- We advise you to reconsider your need to travel to Burundi at this time because of high levels of serious crime, possible civil unrest and the risk of terrorist attack.
- We strongly advise you not to travel to the provinces of Bujumbura Rural (the province that surrounds Bujumbura), Bubanza and Cibitoke because of the risk of armed violence, banditry, kidnapping and cross-border attacks by rebels.
- We strongly advise you not to travel at night given the unpredictable security situation, the risk of banditry, and poor road conditions throughout the country. The US Embassy and United Nations have advised their staff not to walk or use public transport after dark due to these concerns.
- The US Embassy in Bujumbura issued an emergency message on 24 April 2013 alerting U.S. citizens in Burundi of heightened security concerns due to regional terror groups remaining actively interested in attacking U.S. and other Western and local interests in Burundi.
- Al-Shabaab, the group claiming responsibility for the July 2010 bombings in Uganda, has issued threats against Burundi, specifically the capital Bujumbura.
- Australia does not have an Embassy or Consulate in Burundi. The Australian High Commission in Kenya provides consular assistance to Australians in Burundi.
- Because of the unpredictable security situation we strongly recommend that you register your travel and contact details with us, so we can contact you in an emergency. If you intend to travel to, or are a resident in, Burundi you should also register your presence with the Belgian Embassy, which is in charge of an evacuation plan for Australians. See Where to Get Help for further information.
- Be a smart traveller. Before heading overseas:
Entry and exit
Visa and other entry and exit conditions (such as currency, customs and quarantine regulations) change regularly. Contact the nearest Embassy or Consulate of Burundi for the most up to date information.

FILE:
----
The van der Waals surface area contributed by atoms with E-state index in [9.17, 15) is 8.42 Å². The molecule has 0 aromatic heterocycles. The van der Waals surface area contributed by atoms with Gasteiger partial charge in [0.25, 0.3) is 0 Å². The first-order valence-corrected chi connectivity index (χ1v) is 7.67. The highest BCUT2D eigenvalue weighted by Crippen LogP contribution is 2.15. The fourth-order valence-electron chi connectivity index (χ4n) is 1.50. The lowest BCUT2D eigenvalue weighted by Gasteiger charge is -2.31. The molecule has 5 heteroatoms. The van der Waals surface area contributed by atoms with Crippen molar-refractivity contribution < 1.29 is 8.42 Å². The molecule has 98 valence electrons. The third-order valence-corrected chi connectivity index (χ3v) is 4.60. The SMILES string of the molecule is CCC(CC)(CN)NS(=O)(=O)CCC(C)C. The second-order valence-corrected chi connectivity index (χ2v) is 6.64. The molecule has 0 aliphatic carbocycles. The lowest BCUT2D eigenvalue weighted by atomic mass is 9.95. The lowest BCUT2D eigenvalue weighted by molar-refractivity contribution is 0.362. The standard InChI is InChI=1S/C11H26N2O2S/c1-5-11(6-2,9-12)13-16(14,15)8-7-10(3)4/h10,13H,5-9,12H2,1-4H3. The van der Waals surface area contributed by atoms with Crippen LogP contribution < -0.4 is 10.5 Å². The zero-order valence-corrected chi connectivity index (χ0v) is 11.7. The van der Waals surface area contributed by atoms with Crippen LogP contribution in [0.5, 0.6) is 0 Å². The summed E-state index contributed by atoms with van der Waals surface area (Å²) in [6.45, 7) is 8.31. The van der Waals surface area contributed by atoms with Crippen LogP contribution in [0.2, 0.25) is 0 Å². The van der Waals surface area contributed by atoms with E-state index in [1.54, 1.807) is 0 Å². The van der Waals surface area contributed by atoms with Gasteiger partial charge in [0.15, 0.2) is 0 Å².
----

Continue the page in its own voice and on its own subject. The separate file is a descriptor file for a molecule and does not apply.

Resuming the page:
A valid Yellow Fever Vaccination Certificate is required for entry into Burundi.
Burundi is listed by the World Health Organisation (WHO) as endemic for yellow fever. Some airlines may require passengers to present a valid Yellow Fever Vaccination Certificate before being allowed to board flights out of the country. If in doubt, check with your airline.
If you have visited Burundi in the last six days prior to your date of return to Australia, Australian Customs officials will ask you to present a valid Yellow Fever Vaccination Certificate on entry into Australia.
Make sure your passport has at least six months' validity from your planned date of return to Australia. You should carry copies of a recent passport photo with you in case you need a replacement passport while overseas.
Safety and security
The US Embassy in Bujumbura issued an emergency message on 24 April 2013 alerting U.S. citizens in Burundi of heightened security concerns due to regional terror groups remaining actively interested in attacking U.S. and other Western and local interests in Burundi.
Al-Shabaab, the group claiming responsibility for the bombings in July 2010 in Uganda, has issued threats against Burundi (specifically the capital, Bujumbura) because of Burundi’s participation in the African Union Mission in Somalia. You should evaluate your personal security situation in the light of these threats.